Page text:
Inflation has become a pressing issue for the entire organisation in 2022 said Robert Naegle, VP Analyst at Gartner, who discusses the impact of inflation for CIOs and the actions they should take to respond.
The first thing CIOs must do is first look at inflation through a business lens, Naegle said.
“Inflation is a pressing issue for CEOs, and it poses unique challenges in these unprecedented times. While the total impact of inflation is difficult to forecast, CIOs must begin planning for IT impacts,” he said.
“This means that CIOs have three choices: spend the same and do less; spend more and do the same; or try and optimise in order to spend the same and do the same. If optimisation is the goal, current resources will need to stretch – existing infrastructure will have to do more for longer, and existing talent will have to be more productive.”
Naegle said one of the most immediate effects of inflation felt by CIOs will be vendors implementing, or preparing for, price increases that will impact IT budgets.
“Working with sourcing, procurement and vendor management leaders, CIOs should identify IT contracts that have high exposure to inflation,” he explained.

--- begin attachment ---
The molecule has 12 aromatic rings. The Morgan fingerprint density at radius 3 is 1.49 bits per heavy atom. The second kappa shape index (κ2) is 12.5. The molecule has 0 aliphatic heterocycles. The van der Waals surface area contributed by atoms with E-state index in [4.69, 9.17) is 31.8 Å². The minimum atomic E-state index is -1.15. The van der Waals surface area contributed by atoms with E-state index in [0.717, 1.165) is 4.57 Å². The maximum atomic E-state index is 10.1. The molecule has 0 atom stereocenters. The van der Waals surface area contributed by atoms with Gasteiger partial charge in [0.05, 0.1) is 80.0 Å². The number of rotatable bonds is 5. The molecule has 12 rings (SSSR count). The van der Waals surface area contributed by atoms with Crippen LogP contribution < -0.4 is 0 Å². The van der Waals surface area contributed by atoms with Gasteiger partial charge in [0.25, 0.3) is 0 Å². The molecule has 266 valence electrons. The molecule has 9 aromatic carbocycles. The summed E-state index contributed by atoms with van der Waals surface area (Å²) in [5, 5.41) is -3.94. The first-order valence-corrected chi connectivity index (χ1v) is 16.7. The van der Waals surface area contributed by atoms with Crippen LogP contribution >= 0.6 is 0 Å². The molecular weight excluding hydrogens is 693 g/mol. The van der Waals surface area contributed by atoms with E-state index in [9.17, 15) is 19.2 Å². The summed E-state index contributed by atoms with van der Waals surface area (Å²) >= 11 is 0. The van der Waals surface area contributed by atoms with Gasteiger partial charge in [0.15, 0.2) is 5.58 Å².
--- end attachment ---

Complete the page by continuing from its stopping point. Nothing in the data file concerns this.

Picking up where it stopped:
“Pinpoint contracts that tie increases to indexes, such as a specific country’s Consumer Price Index (CPI) because variable indexes are likely to lead to dramatic cost increases. Document where such risks exist and adjust budget forecasts accordingly.”
CIOs should compile a list of the vendors they cannot live without and those that may be dispensable.
“For vendors that are vital, look to enhance partnerships using win-win strategies where possible. Prioritise these contracts for negotiation, as renewal activity provides the vendor with the opportunity to increase pricing, but also provides a leverage opportunity to proactively negotiate cost protections.
“For less strategic vendors, explore options to consolidate or migrate to alternative vendors,” he said.
Hiring and retaining talent is an ongoing challenge for CIOs in 2022, and it is becoming an even more complex problem due to the increasingly competitive labour market and higher wage expectations that result from inflation, Naegle said.
“CIOs must act strategically to protect against talent drain. Identify key workers and compare incentive plans against replacement costs if they leave the organisation. Create a ‘talent retention and incentive package’ that can be presented to the CFO and CHRO that is designed to identify and retain critical skills,” he said.
Naegle said CIOs should consider opportunities to more effectively utilise the people they already have by equipping talent with new digital skills.
“Reframe learning as central to everyone’s job, and embed learning into the flow of business activities to optimise outcomes. Leverage automation and digital product streamlining to support increased productivity, which reduces the volume of talent needed.
“Augment the IT workforce by empowering business technologists via low-code or no-code, augmented analytics, data science and machine learning platforms and tools,” he added.